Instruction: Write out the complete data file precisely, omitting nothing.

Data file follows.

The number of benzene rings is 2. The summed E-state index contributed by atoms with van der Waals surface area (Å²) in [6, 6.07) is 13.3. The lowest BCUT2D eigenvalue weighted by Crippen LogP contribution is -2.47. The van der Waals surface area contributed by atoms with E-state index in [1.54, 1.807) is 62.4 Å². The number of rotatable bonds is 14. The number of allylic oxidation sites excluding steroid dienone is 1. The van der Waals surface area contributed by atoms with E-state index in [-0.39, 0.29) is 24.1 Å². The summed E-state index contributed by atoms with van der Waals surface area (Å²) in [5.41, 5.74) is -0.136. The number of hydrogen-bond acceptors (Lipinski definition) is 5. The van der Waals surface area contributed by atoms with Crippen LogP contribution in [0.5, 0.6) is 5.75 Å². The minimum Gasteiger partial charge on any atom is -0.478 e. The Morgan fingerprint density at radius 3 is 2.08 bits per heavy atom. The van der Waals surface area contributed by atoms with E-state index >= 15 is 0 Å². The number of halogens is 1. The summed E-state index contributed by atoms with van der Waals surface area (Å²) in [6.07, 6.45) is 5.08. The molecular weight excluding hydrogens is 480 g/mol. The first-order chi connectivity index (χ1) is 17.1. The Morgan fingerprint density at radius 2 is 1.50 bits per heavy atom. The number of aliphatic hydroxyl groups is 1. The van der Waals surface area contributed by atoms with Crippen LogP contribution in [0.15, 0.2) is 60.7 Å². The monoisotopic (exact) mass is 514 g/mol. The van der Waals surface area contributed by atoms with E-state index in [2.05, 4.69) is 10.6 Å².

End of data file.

The number of benzene rings is 2. The summed E-state index contributed by atoms with van der Waals surface area (Å²) in [6, 6.07) is 13.3. The lowest BCUT2D eigenvalue weighted by Crippen LogP contribution is -2.47. The van der Waals surface area contributed by atoms with E-state index in [1.54, 1.807) is 62.4 Å². The number of rotatable bonds is 14. The number of allylic oxidation sites excluding steroid dienone is 1. The van der Waals surface area contributed by atoms with E-state index in [-0.39, 0.29) is 24.1 Å². The summed E-state index contributed by atoms with van der Waals surface area (Å²) in [5.41, 5.74) is -0.136. The number of hydrogen-bond acceptors (Lipinski definition) is 5. The van der Waals surface area contributed by atoms with Crippen LogP contribution in [0.5, 0.6) is 5.75 Å². The minimum Gasteiger partial charge on any atom is -0.478 e. The Morgan fingerprint density at radius 3 is 2.08 bits per heavy atom. The van der Waals surface area contributed by atoms with E-state index >= 15 is 0 Å². The number of halogens is 1. The summed E-state index contributed by atoms with van der Waals surface area (Å²) in [6.07, 6.45) is 5.08. The molecular weight excluding hydrogens is 480 g/mol. The first-order chi connectivity index (χ1) is 17.1. The Morgan fingerprint density at radius 2 is 1.50 bits per heavy atom. The number of aliphatic hydroxyl groups is 1. The van der Waals surface area contributed by atoms with Crippen LogP contribution in [0.15, 0.2) is 60.7 Å². The monoisotopic (exact) mass is 514 g/mol. The van der Waals surface area contributed by atoms with E-state index in [2.05, 4.69) is 10.6 Å².